Assessing health-care costs

Joe Davidson
Tuesday, October 5, 2010; B3

The good news is that the price federal employees and retirees will pay for their health insurance next year won't go up as much as premiums did this year.

The bad news is that the 7.2 percent increase for 2011 is much greater than inflation or any pay increase or cost of living adjustment they might get.

The other news is that employee organizations say premiums in the Federal Employee Health Benefits Program could be lower if the Office of Personnel Management would stop refusing a subsidy.

"FEHBP premiums could have been lowered if it were not for the Administration's decision to decline a payment available to other public and private employers who provide drug coverage as generous as Medicare's," National Active and Retired Federal Employees Association President Margaret L. Baptiste said in a news release Friday. "Once again, this year, the Administration left $1 billion on the table - a subsidy available to and accessed by private employers in the marketplace, which could be used to lower worker and annuitant premium costs."

The subsidy was created in 2003 to encourage employers - including Uncle Sam - to keep their retiree prescription drug coverage even though a new Medicare prescription program had been created.

Sounds good at first blush, but federal organizations should be careful what they ask for.

Given the current climate in which Republicans are pushing for caps on federal employment and pay, drawing attention to a strong compensation package by saying it should be further subsidized could backfire. That may be one reason other employee organizations are not making a big issue out of the subsidy.

The Bush and Obama administrations have rejected past calls for OPM to accept the money. In response to several organizations that asked OPM Director John Berry about the subsidy last year, he wrote that federal employees could do without the subsidy "because there is no plan to eliminate drug coverage for Federal retirees."

Furthermore, he wrote, "applying for the subsidy is administratively costly and burdensome, lowering the net return for applicant organizations by approximately 20%."

But NARFE points to a 2006 Government Accountability Office study that said the subsidy could lower premiums.

"Officials from two large plans with higher-than-average shares of retirees stated that the subsidy would have lowered their plans' premium growth - officials from one plan claimed by at least 3.5 to 4 percentage points for their plan," GAO reported. "We estimated that the subsidy would have lowered the growth in premiums across all FEHBP plans for 2006 by more than 2 percentage points on average, from 6.4 percent to about 4 percent."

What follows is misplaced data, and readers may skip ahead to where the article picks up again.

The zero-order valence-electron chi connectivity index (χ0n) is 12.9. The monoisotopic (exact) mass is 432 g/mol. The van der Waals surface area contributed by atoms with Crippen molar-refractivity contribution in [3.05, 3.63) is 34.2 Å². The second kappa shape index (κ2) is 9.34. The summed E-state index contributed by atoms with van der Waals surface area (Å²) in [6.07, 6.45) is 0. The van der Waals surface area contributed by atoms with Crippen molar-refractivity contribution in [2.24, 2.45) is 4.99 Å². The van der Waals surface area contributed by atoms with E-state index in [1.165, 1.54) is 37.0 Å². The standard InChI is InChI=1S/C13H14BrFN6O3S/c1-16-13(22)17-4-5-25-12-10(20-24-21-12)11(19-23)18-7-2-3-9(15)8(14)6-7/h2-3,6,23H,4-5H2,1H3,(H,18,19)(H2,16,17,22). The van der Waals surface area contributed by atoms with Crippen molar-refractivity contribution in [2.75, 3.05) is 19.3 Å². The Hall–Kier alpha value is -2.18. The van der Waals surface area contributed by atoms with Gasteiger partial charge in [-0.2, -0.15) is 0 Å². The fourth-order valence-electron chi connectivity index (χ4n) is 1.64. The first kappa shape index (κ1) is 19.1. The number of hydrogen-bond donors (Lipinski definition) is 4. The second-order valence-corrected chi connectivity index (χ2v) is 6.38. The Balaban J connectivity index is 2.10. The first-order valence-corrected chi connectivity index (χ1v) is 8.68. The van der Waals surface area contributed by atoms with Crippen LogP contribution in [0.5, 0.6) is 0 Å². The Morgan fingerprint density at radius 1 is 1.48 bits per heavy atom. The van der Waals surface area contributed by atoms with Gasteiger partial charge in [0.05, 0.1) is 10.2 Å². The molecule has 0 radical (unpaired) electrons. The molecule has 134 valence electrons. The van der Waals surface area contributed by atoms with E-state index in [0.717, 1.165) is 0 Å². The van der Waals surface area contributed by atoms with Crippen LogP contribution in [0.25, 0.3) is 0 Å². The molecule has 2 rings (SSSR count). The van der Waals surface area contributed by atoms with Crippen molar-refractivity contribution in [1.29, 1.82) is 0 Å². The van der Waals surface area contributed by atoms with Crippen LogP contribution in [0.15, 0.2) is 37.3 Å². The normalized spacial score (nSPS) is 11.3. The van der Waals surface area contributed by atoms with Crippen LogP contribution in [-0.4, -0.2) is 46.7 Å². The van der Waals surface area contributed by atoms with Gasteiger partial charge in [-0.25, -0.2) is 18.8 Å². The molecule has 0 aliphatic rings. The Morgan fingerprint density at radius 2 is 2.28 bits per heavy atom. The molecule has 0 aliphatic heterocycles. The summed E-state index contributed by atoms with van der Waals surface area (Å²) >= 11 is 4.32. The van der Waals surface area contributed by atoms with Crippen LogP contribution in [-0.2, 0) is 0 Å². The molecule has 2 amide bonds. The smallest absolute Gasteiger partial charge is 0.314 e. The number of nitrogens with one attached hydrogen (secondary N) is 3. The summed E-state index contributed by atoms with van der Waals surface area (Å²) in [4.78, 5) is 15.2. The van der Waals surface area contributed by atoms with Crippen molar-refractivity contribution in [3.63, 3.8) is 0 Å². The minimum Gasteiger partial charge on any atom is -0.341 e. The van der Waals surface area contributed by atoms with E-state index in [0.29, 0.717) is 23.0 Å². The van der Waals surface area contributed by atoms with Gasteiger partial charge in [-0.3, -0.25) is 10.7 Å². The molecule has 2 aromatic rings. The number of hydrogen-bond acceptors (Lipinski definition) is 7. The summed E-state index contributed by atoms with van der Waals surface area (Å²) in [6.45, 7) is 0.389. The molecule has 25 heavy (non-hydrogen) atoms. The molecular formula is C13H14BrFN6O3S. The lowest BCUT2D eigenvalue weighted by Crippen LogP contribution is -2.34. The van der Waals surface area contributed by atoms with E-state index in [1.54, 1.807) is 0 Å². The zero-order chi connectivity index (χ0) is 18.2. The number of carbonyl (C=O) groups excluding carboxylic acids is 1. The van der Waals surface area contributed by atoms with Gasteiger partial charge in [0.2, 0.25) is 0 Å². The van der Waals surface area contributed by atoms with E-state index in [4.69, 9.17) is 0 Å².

In the context of health insurance prices leaping faster and higher than other products and a health insurance system that still can't control costs, federal employees get a relatively good deal even without the subsidy.

"The rates are actually much lower than our counterparts in the private sector," Berry told my colleague Ed O'Keefe on Monday. "You also have to factor in that we're providing three [new] benefits this year, so we're increasing the benefits while our rate increase is lower than it is in the private sector." OPM expects premiums for private-sector plans to rise between 8.9 percent and 10.5 percent.

FEHBP for the first time will cover the children of enrollees up to age 26, and fully cover the costs of preventive care services and tobacco cessation classes.

"Look, I wish there were no increase - so does everybody - but the fact of the matter is health-care costs are still going up around the country," Berry said. "The fact that they're going up less is a good sign for our employees, and I think it's a testament to the quality of the staff we have at the Office of Personnel Management who negotiate those rates with the private sector. They did a great job, and I'm extremely proud of them."

Manager of the year

The Federal Managers Association named Carolyn D. Bohlen as the winner of the organization's Manager of the Year award.

Bohlen is acting director of the Office of Civil Rights for the Environmental Protection Agency's Region 5. She has been with the EPA since 1987.

In announcing the award, the association said Bohlen "has enhanced the opportunities for staff and managerial training, skills development, career advancement, and diversity for the betterment of the organization through her outstanding achievement in redesigning and rewriting the Region 5 Mentoring Program, its application form, and the Region 5 Mentoring Manual. . . . This effort went well beyond the responsibilities of her immediate position."

Added association President Patricia Niehaus: "Carolyn exudes the mission of FMA, advocating excellence in public service, through her work at EPA. She took the initiative to resuscitate the agency's mentorship program, having learned the benefits a strong mentorship program can provide to rising employees. Combined with her selfless charity work and desire to give back to her community, Carolyn is an example to us all."

Staff writers Ed O'Keefe and Eric Yoder contributed to this report.

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